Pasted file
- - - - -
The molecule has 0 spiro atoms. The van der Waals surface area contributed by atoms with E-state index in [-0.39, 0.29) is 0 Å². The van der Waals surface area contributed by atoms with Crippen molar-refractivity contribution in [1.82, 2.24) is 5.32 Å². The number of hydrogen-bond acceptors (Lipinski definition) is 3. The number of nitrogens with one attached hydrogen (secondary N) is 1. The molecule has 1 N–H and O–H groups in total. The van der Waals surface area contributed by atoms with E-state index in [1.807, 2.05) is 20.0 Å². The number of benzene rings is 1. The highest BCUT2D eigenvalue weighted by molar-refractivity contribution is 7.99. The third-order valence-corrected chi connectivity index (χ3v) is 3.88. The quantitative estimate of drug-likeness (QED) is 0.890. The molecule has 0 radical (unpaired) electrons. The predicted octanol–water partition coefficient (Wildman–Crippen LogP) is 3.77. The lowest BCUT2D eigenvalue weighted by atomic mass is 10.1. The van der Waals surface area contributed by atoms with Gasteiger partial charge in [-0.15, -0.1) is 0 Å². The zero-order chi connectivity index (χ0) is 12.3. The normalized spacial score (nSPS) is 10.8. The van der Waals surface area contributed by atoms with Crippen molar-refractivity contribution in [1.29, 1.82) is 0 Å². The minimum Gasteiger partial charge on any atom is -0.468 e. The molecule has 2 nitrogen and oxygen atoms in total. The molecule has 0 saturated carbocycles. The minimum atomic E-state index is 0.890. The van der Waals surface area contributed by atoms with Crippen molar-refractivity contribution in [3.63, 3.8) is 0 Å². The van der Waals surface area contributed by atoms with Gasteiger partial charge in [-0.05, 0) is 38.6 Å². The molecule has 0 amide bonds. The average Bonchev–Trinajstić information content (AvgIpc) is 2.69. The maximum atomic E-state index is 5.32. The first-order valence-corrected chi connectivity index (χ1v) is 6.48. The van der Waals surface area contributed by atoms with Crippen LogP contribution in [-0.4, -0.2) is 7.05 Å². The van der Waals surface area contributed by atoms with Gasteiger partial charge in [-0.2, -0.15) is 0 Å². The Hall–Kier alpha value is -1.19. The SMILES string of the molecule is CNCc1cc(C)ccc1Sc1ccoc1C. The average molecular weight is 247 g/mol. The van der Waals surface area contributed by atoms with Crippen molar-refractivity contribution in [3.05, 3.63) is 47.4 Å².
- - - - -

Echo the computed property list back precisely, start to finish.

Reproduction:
The molecule has 0 spiro atoms. The van der Waals surface area contributed by atoms with E-state index in [-0.39, 0.29) is 0 Å². The van der Waals surface area contributed by atoms with Crippen molar-refractivity contribution in [1.82, 2.24) is 5.32 Å². The number of hydrogen-bond acceptors (Lipinski definition) is 3. The number of nitrogens with one attached hydrogen (secondary N) is 1. The molecule has 1 N–H and O–H groups in total. The van der Waals surface area contributed by atoms with E-state index in [1.807, 2.05) is 20.0 Å². The number of benzene rings is 1. The highest BCUT2D eigenvalue weighted by molar-refractivity contribution is 7.99. The third-order valence-corrected chi connectivity index (χ3v) is 3.88. The quantitative estimate of drug-likeness (QED) is 0.890. The molecule has 0 radical (unpaired) electrons. The predicted octanol–water partition coefficient (Wildman–Crippen LogP) is 3.77. The lowest BCUT2D eigenvalue weighted by atomic mass is 10.1. The van der Waals surface area contributed by atoms with Gasteiger partial charge in [-0.15, -0.1) is 0 Å². The zero-order chi connectivity index (χ0) is 12.3. The normalized spacial score (nSPS) is 10.8. The van der Waals surface area contributed by atoms with Crippen molar-refractivity contribution in [1.29, 1.82) is 0 Å². The minimum Gasteiger partial charge on any atom is -0.468 e. The molecule has 2 nitrogen and oxygen atoms in total. The molecule has 0 saturated carbocycles. The minimum atomic E-state index is 0.890. The van der Waals surface area contributed by atoms with Crippen molar-refractivity contribution in [3.63, 3.8) is 0 Å². The van der Waals surface area contributed by atoms with Gasteiger partial charge in [-0.05, 0) is 38.6 Å². The molecule has 0 amide bonds. The average Bonchev–Trinajstić information content (AvgIpc) is 2.69. The maximum atomic E-state index is 5.32. The first-order valence-corrected chi connectivity index (χ1v) is 6.48. The van der Waals surface area contributed by atoms with Crippen LogP contribution in [-0.4, -0.2) is 7.05 Å². The van der Waals surface area contributed by atoms with Gasteiger partial charge in [-0.2, -0.15) is 0 Å². The Hall–Kier alpha value is -1.19. The SMILES string of the molecule is CNCc1cc(C)ccc1Sc1ccoc1C. The average molecular weight is 247 g/mol. The van der Waals surface area contributed by atoms with Crippen molar-refractivity contribution in [3.05, 3.63) is 47.4 Å².